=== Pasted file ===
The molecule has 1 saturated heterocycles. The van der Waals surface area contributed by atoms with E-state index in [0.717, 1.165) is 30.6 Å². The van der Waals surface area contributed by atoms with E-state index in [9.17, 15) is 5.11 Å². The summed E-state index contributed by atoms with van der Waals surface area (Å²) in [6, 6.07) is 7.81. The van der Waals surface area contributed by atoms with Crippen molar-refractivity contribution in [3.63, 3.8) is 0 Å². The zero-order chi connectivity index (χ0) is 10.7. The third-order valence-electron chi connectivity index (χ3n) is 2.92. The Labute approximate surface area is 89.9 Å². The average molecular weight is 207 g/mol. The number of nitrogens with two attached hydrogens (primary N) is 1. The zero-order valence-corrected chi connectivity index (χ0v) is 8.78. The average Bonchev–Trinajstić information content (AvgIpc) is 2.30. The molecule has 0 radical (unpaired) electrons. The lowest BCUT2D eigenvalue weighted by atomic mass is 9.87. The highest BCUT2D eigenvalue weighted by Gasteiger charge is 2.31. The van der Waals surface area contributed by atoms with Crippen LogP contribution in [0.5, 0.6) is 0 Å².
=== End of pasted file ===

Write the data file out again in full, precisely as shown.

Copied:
The molecule has 1 saturated heterocycles. The van der Waals surface area contributed by atoms with E-state index in [0.717, 1.165) is 30.6 Å². The van der Waals surface area contributed by atoms with E-state index in [9.17, 15) is 5.11 Å². The summed E-state index contributed by atoms with van der Waals surface area (Å²) in [6, 6.07) is 7.81. The van der Waals surface area contributed by atoms with Crippen molar-refractivity contribution in [3.63, 3.8) is 0 Å². The zero-order chi connectivity index (χ0) is 10.7. The third-order valence-electron chi connectivity index (χ3n) is 2.92. The Labute approximate surface area is 89.9 Å². The average molecular weight is 207 g/mol. The number of nitrogens with two attached hydrogens (primary N) is 1. The zero-order valence-corrected chi connectivity index (χ0v) is 8.78. The average Bonchev–Trinajstić information content (AvgIpc) is 2.30. The molecule has 0 radical (unpaired) electrons. The lowest BCUT2D eigenvalue weighted by atomic mass is 9.87. The highest BCUT2D eigenvalue weighted by Gasteiger charge is 2.31. The van der Waals surface area contributed by atoms with Crippen LogP contribution in [0.5, 0.6) is 0 Å².